Archive for the ‘Jacob Aagaard’s training tips’ Category

Two Opposite-coloured Bishop Endgames from Denmark

November 10th, 2014 1 comment

I have taken the consequence of having retired from professional chess. In the Danish league I now represent Øbro Skakforening, a Copenhagen Club I frequented a lot in the 1990s and even played for a single season in the second division. It has felt as my spiritual home for decades and now I have returned – with absolutely no funding. Actually I am the biggest amateur of the club, having paid more for playing the first two rounds than the rest of the guys will pay for playing the whole season.

In the first round I had planned to be Black against the Evans Gambit in round one against Jonny Hector. Instead our game started 1.d4 d5 2.Nc3 Nf6 3.Bf4 Bf5!. I actually got a decent position, though he failed to play 4.g4, but instead went for 4.f3. In the end we had our first draw in a rated game with ups and downs.

In second round I drew a bizarre game against Mads Andersen where the engines see everything entirely differently than us. I might put it in a later newsletter as there is some theoretical importance to it.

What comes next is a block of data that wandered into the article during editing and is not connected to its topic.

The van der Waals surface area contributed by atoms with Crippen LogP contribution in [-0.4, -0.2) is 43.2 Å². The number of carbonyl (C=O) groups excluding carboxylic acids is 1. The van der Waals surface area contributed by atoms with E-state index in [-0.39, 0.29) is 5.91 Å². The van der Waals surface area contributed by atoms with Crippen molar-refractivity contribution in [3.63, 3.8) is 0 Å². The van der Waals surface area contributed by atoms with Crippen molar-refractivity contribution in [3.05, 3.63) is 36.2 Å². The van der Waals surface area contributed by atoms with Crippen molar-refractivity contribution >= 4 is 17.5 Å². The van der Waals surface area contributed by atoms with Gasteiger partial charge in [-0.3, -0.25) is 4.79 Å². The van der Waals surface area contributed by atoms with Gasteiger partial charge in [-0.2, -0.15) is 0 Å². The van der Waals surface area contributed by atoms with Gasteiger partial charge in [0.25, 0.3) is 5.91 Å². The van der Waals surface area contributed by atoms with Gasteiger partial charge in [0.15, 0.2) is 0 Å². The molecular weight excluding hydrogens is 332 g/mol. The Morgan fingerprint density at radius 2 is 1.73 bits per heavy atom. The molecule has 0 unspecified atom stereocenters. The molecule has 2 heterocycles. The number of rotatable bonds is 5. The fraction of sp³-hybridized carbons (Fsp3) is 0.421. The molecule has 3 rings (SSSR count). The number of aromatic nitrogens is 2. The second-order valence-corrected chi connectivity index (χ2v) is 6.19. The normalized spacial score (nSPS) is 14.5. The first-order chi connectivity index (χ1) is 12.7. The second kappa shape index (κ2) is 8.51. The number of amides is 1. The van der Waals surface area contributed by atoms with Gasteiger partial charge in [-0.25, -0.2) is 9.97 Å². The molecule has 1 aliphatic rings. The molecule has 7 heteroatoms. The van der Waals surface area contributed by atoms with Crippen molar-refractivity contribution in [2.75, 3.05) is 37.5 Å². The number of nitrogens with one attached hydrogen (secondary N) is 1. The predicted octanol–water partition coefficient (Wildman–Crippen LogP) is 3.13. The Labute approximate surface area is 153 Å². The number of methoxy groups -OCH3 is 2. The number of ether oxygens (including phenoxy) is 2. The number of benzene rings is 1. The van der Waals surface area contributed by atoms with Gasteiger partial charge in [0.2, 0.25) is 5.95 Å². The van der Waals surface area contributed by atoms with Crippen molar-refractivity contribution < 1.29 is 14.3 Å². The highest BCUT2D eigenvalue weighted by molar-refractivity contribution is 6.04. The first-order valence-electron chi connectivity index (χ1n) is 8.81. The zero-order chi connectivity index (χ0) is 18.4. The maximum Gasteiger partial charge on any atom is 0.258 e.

But sadly the games are not yet available on, as I wanted to give two examples from our match in the second round.  In both cases my team mates had great winning chances.

FM Søren Bech Hansen – GM Daniel Semescen

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Personal update

November 5th, 2014 9 comments

I have been doing the Monday training blogs for about a year, sort of training myself to write THINKING INSIDE THE BOX, which I hope will be my best book yet. I am starting to feel ready to give that project a full swing, which also means that I will not be writing more of those blog posts in 2015.

We will do some other things in order to make the blog interesting, as well as keep you informed on what we will be doing with new books and so on.

It has been fun, now let’s try something else :-).